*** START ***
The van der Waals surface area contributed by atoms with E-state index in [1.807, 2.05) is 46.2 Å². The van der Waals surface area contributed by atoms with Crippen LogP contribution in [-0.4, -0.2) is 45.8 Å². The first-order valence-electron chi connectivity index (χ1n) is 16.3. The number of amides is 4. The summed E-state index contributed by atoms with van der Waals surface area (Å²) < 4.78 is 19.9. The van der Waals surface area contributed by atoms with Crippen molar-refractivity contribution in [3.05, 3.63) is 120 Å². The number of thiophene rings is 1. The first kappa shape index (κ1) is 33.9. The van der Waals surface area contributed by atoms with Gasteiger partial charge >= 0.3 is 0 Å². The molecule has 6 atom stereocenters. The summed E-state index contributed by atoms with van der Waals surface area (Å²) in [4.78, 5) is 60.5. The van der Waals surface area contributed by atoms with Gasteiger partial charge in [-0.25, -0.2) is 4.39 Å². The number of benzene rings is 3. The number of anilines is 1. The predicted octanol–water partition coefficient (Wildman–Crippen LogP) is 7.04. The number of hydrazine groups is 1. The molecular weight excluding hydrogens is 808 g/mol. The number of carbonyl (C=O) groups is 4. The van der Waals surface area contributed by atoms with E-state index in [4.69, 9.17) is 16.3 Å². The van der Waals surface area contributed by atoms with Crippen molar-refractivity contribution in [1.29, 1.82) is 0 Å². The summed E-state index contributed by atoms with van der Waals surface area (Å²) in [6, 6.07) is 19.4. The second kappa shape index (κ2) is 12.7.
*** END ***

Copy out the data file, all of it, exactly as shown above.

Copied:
The van der Waals surface area contributed by atoms with E-state index in [1.807, 2.05) is 46.2 Å². The van der Waals surface area contributed by atoms with Crippen LogP contribution in [-0.4, -0.2) is 45.8 Å². The first-order valence-electron chi connectivity index (χ1n) is 16.3. The number of amides is 4. The summed E-state index contributed by atoms with van der Waals surface area (Å²) < 4.78 is 19.9. The van der Waals surface area contributed by atoms with Crippen molar-refractivity contribution in [3.05, 3.63) is 120 Å². The number of thiophene rings is 1. The first kappa shape index (κ1) is 33.9. The van der Waals surface area contributed by atoms with Gasteiger partial charge >= 0.3 is 0 Å². The molecule has 6 atom stereocenters. The summed E-state index contributed by atoms with van der Waals surface area (Å²) in [4.78, 5) is 60.5. The van der Waals surface area contributed by atoms with Gasteiger partial charge in [-0.25, -0.2) is 4.39 Å². The number of benzene rings is 3. The number of anilines is 1. The predicted octanol–water partition coefficient (Wildman–Crippen LogP) is 7.04. The number of hydrazine groups is 1. The molecular weight excluding hydrogens is 808 g/mol. The number of carbonyl (C=O) groups is 4. The van der Waals surface area contributed by atoms with E-state index in [4.69, 9.17) is 16.3 Å². The van der Waals surface area contributed by atoms with Crippen molar-refractivity contribution in [1.29, 1.82) is 0 Å². The summed E-state index contributed by atoms with van der Waals surface area (Å²) in [6, 6.07) is 19.4. The second kappa shape index (κ2) is 12.7.